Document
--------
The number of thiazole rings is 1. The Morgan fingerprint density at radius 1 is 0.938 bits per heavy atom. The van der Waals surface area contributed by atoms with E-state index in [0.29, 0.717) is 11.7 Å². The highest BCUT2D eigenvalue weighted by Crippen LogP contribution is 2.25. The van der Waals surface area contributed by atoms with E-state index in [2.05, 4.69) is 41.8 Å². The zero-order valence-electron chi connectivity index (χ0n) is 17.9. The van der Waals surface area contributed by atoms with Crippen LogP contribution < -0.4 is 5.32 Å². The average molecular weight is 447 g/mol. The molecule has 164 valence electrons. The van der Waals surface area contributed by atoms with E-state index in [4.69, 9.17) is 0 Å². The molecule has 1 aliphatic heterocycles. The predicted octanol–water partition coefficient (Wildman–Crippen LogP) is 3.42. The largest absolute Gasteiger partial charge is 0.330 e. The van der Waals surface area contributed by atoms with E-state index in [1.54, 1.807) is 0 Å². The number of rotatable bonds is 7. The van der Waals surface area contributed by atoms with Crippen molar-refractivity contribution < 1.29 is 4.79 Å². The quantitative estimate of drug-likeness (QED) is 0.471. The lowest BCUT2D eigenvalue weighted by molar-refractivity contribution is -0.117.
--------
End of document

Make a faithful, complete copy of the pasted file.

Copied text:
The number of thiazole rings is 1. The Morgan fingerprint density at radius 1 is 0.938 bits per heavy atom. The van der Waals surface area contributed by atoms with E-state index in [0.29, 0.717) is 11.7 Å². The highest BCUT2D eigenvalue weighted by Crippen LogP contribution is 2.25. The van der Waals surface area contributed by atoms with E-state index in [2.05, 4.69) is 41.8 Å². The zero-order valence-electron chi connectivity index (χ0n) is 17.9. The van der Waals surface area contributed by atoms with Crippen LogP contribution < -0.4 is 5.32 Å². The average molecular weight is 447 g/mol. The molecule has 164 valence electrons. The van der Waals surface area contributed by atoms with E-state index in [4.69, 9.17) is 0 Å². The molecule has 1 aliphatic heterocycles. The predicted octanol–water partition coefficient (Wildman–Crippen LogP) is 3.42. The largest absolute Gasteiger partial charge is 0.330 e. The van der Waals surface area contributed by atoms with E-state index in [1.54, 1.807) is 0 Å². The number of rotatable bonds is 7. The van der Waals surface area contributed by atoms with Crippen molar-refractivity contribution < 1.29 is 4.79 Å². The quantitative estimate of drug-likeness (QED) is 0.471. The lowest BCUT2D eigenvalue weighted by molar-refractivity contribution is -0.117.